Health Minister Terry Lake and Kamloops-North Thompson MLA Terry Lake has posted on his Facebook page his thoughts on the overdose crisis gripping the province.
With overdoses claiming 755 lives in B.C. — and 32 in Kamloops — to the end of November, and with November setting a record for such deaths in a month provincewide (128), Lake has penned his thoughts on what he calls “desperate fight against a public health crisis.”
“I rarely use my Facebook page to talk about anything political, but we are in the midst of a desperate fight against a public health crisis and I need to share my thoughts and experiences.
“I have spent more than a year, first noting a sizeable increase in the number of illicit drug overdoses in British Columbia, and then realizing that this was something unprecedented in our province’s history — the worst epidemic in modern times. At the height of the HIV/AIDS crisis, we were losing one life a day. Illicit drugs, mostly synthetic opioids like fentanyl and carfentil, are claiming four lives every single day.
“I have spent hours upon hours reading about illicit drugs, addiction, recovery and many more hours consulting experts in these fields. This I know — there are no simple solutions. That is not an excuse. It is a realization that human behaviour and, indeed the human brain, is very complicated.
“Despite the fact 21 states in America have drug overdose death rates higher than ours, we have taken measures that are far beyond any others on this continent. B.C. is the only jurisdiction with supervised consumption sites and the first to implement overdose-prevention sites. We have widespread access to naloxone — a life-saving antidote to opiates and the largest centre of drug addiction research and training in North America.
“We are expanding, as quickly as possible, access to treatment for those who are ready to receive it. Treating addiction is not as simple as fixing a broken leg or even opening clogged cardiac arteries. We cannot order people into treatment and history has proven that we cannot effectively choke off the supply of illicit drugs.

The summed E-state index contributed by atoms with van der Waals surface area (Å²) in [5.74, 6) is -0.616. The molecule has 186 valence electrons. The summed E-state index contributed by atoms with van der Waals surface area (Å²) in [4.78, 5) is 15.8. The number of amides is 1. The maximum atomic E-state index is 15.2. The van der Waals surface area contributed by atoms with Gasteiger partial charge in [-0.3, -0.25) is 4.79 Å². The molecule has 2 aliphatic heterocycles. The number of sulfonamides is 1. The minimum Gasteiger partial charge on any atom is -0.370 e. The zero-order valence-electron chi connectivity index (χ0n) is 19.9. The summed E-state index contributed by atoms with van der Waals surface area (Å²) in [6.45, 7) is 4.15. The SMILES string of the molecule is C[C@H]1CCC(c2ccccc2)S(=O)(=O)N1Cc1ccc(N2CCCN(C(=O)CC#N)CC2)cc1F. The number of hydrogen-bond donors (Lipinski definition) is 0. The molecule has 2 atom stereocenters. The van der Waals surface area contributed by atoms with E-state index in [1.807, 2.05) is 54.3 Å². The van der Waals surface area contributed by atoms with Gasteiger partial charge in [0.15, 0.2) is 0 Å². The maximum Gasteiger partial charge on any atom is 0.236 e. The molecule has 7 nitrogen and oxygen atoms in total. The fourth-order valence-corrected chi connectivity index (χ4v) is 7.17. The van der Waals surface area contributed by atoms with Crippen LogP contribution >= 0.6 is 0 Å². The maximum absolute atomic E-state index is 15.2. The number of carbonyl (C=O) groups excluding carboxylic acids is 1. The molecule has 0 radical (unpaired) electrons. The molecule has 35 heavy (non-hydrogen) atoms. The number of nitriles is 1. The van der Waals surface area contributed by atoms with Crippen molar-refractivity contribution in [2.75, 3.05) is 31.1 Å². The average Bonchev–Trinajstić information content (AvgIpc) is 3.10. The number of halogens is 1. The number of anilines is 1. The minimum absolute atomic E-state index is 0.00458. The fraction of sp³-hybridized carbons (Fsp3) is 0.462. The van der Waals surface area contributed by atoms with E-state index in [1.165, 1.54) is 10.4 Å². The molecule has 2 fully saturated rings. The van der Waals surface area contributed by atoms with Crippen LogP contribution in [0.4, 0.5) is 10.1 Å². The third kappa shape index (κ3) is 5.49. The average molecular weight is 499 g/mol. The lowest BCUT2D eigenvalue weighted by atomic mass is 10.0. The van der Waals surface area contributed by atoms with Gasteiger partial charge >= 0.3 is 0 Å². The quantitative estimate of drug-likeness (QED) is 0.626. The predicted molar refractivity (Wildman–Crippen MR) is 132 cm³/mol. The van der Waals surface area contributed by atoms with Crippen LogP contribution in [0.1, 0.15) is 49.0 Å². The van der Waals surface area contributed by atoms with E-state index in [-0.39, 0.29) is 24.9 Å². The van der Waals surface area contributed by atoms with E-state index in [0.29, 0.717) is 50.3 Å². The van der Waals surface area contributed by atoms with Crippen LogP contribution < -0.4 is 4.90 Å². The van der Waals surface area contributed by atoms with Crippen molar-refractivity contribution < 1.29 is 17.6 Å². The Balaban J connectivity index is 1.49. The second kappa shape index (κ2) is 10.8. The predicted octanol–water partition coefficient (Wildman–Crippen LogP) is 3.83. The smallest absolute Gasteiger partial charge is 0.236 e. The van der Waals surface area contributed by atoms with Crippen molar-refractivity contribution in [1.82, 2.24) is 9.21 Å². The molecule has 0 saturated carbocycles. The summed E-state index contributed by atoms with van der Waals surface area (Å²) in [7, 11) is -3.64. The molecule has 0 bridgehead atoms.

“What we as a society can do is try to keep people alive when they are struggling with addiction and together continuously work to improve the social determinants of health like education, economic opportunities and reconciliation of historic wrongs to indigenous people.
“I have read with dismay e-mails, comments and letters to the editor that question why we are spending money on ‘addicts’ when other health needs are not fully met. I understand why these comments are made because part of me shares the frustration of being unable to ‘fix’ a problem that has haunted human society for a very long time. I remind myself though, that we treat lifelong smokers for lung cancer, speeding drivers when they suffer a crash and those who ignore diet and exercise when heart disease takes its toll.
“Humans are frail, but one quality we share is compassion and a hope that we can lift each other up when we most need it.
“I am in awe of the paramedics, nurses, counsellors, peer support workers, volunteers, police, first responders, doctors and others on the front line of this public health crisis. They are heroes. Thanks to people like Bob Hughes, doctors Perry Kendall, Bonnie Henry, Evan Wood, Keith Ahamed, Mark Tyndall and to my daughter (future Dr.) Stephanie Lake for providing insight and guidance
“We will get through this crisis and I fervently hope that it leads us to a better understanding of physical and emotional pain and how to relieve it, to more effective ways of providing support for our vulnerable and, at the very least, to seeing each other as fellow human beings who are doing their best with what life throws at them.
“If a friend or someone in your family is facing a challenge with opioid addiction, I found this article [see link below] to be particularly informative. I hope you will share it.”
Courtesy of Kamloops This Week